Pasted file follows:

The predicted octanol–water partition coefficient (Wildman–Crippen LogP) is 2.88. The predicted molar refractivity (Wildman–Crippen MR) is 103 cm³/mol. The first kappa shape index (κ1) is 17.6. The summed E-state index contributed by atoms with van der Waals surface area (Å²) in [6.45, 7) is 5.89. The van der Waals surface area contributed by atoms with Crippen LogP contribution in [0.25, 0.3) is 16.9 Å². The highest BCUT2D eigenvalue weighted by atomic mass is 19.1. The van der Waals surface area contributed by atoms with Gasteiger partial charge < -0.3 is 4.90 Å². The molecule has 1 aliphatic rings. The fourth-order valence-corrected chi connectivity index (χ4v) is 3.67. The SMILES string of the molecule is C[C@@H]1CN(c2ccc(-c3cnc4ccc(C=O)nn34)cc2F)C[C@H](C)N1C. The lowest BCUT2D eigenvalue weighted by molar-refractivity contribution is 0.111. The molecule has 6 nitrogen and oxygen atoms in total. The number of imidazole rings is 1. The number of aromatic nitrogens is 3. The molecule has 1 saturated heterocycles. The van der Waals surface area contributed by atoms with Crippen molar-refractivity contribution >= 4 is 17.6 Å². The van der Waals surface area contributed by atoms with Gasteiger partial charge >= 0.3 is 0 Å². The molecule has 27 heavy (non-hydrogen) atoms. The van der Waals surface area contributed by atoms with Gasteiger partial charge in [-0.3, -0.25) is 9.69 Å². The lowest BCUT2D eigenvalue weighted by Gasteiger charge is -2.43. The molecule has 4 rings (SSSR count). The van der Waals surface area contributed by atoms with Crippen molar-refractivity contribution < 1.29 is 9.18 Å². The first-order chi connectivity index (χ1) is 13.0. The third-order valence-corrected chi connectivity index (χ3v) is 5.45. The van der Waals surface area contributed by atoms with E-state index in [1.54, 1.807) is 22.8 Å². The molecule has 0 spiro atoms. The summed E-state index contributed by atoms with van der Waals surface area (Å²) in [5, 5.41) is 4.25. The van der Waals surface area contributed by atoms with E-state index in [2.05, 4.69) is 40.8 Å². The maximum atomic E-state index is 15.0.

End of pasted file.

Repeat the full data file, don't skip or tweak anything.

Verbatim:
The predicted octanol–water partition coefficient (Wildman–Crippen LogP) is 2.88. The predicted molar refractivity (Wildman–Crippen MR) is 103 cm³/mol. The first kappa shape index (κ1) is 17.6. The summed E-state index contributed by atoms with van der Waals surface area (Å²) in [6.45, 7) is 5.89. The van der Waals surface area contributed by atoms with Crippen LogP contribution in [0.25, 0.3) is 16.9 Å². The highest BCUT2D eigenvalue weighted by atomic mass is 19.1. The van der Waals surface area contributed by atoms with Gasteiger partial charge < -0.3 is 4.90 Å². The molecule has 1 aliphatic rings. The fourth-order valence-corrected chi connectivity index (χ4v) is 3.67. The SMILES string of the molecule is C[C@@H]1CN(c2ccc(-c3cnc4ccc(C=O)nn34)cc2F)C[C@H](C)N1C. The lowest BCUT2D eigenvalue weighted by molar-refractivity contribution is 0.111. The molecule has 6 nitrogen and oxygen atoms in total. The number of imidazole rings is 1. The number of aromatic nitrogens is 3. The molecule has 1 saturated heterocycles. The van der Waals surface area contributed by atoms with Crippen molar-refractivity contribution >= 4 is 17.6 Å². The van der Waals surface area contributed by atoms with Gasteiger partial charge >= 0.3 is 0 Å². The molecule has 27 heavy (non-hydrogen) atoms. The van der Waals surface area contributed by atoms with Gasteiger partial charge in [-0.3, -0.25) is 9.69 Å². The lowest BCUT2D eigenvalue weighted by Gasteiger charge is -2.43. The molecule has 4 rings (SSSR count). The van der Waals surface area contributed by atoms with Crippen molar-refractivity contribution < 1.29 is 9.18 Å². The first-order chi connectivity index (χ1) is 13.0. The third-order valence-corrected chi connectivity index (χ3v) is 5.45. The van der Waals surface area contributed by atoms with E-state index in [1.54, 1.807) is 22.8 Å². The molecule has 0 spiro atoms. The summed E-state index contributed by atoms with van der Waals surface area (Å²) in [5, 5.41) is 4.25. The van der Waals surface area contributed by atoms with E-state index in [2.05, 4.69) is 40.8 Å². The maximum atomic E-state index is 15.0.